How Star Wars Became The New Family Tradition

by ParentCo. October 19, 2015

“Hey! Do you mind taking a picture with me and my son?” I’m wearing a Stormtrooper costume at a local comic convention: this isn’t an uncommon question.

The man waved me over; both he and his 10-year-old-looking son were both wearing Star Wars t-shirts. Both look equally excited for the photo op. They’re surrounded by a squad of Stormtroopers, who pose around them. After a second, they reclaim their camera and stand back to marvel at what’s before them. When Star Wars: The Force Awakens storms into theaters on December 18th, a new group of fans will join the Star Wars family, changed for the experience of watching the film on the big screen for the first time. Unlike in 1977, however, some families will be passing down the tradition for the first time. Families have their media traditions, whether it’s gathering around the television to watch a particular TV show, or to go to the movies every Christmas Day to take in the latest major flick. Whenever I go to a convention, I see parents decked out in Star Wars garb with their children. In the internet age, Star Wars has become a tradition that’s being passed down from parent to child. This has happened in my own household. I’ve been captivated by the series since my father and I watched the film for the first time in 1997. In the intervening years, I devoured the books, watched the films countless times, and joined the 501st Legion with my own set of Stormtrooper armor. Now with a two-year-old son, we’ve begun introducing the Star Wars universe to him in small ways: with random toys, various children’s books, and the occasional snippet of some of the cartoons. 501 Troopers Whether it was intentional or otherwise, Lucasfilm has introduced Star Wars to distinct generations of moviegoers with each release, and bringing in new fans each time. The 1977 film electrified a generation of youths, and the subsequent sequels, The Empire Strikes Back and Return of the Jedi only continued that trend. Those same 10-year-old fans would have been at the right age to begin starting families of their own when Lucasfilm re-released the films as special editions in 1997, setting the stage for the first installment of the prequel trilogy in 1999, The Phantom Menace. The first new Star Wars film widely disappointed long-time fans, but something interesting happened: a new generation of fans watched for the first time, and they enjoyed the film, as they did for the second and third films, Attack of the Clones and Revenge of the Sith. The prequels became ‘their’ films, the ones that they started with. The prequel trilogy, despite its flaws, was enormously popular.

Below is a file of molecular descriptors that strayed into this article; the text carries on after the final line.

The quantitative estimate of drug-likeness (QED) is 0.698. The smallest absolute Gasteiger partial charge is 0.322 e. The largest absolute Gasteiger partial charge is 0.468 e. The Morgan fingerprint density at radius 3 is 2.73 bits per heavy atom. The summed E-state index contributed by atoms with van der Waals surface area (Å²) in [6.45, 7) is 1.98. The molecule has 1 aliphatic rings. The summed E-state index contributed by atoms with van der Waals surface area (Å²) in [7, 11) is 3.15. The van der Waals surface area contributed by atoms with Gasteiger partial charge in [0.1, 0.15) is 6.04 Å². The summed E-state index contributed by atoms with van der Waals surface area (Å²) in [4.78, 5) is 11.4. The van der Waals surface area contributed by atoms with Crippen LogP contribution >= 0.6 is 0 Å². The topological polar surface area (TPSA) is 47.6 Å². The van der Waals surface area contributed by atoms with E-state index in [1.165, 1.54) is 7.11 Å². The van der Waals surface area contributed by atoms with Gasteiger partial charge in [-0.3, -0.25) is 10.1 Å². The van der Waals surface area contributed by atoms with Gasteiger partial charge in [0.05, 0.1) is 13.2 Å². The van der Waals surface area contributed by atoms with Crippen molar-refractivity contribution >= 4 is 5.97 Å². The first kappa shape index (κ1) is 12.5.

Two generations of family members take part in their enjoyment of the series.

Some just wear t-shirts emblazoned with the Star Wars logo. In the costuming world, I’ve seen father/mother/daughter/son pairings marching around conventions in outfits they’ve put together. Parents pick up Star Wars books and read them alongside their children; movie nights include re-watching the series for the uncounted time. When asked about the prequels at Vermont Comic Con, Episode 9 director Colin Trevarrow had a curious thing to say about the prequels: while he agreed that there were problems with characters like Jar Jar Binks and the stories at large, it’s not the place of an older generation of fans to dictate to a younger generation what they should and shouldn’t like. The franchise has continued to grow: more recently, The Clone Wars television series has brought in new groups of fans that hadn’t quite been old enough for the Prequel Trilogy, and the Rebels TV series has continued to add to the story. With the new films coming, parents who saw originally saw the films when they were 10 or 11 are getting ready to go out and see the new films with their own children and their families. This new trilogy and additional films will welcome an entirely new generation into the Star Wars family. After the picture, father and son step back and look at our armor, and at the booth that we’ve set up, showcasing helmets, patches and pictures. The father signs his name to our sign-up list, saying that building a costume is something that he’s wanted to do since he was a kid, and now, he wanted to do it along with his son. The torch passes to another generation.



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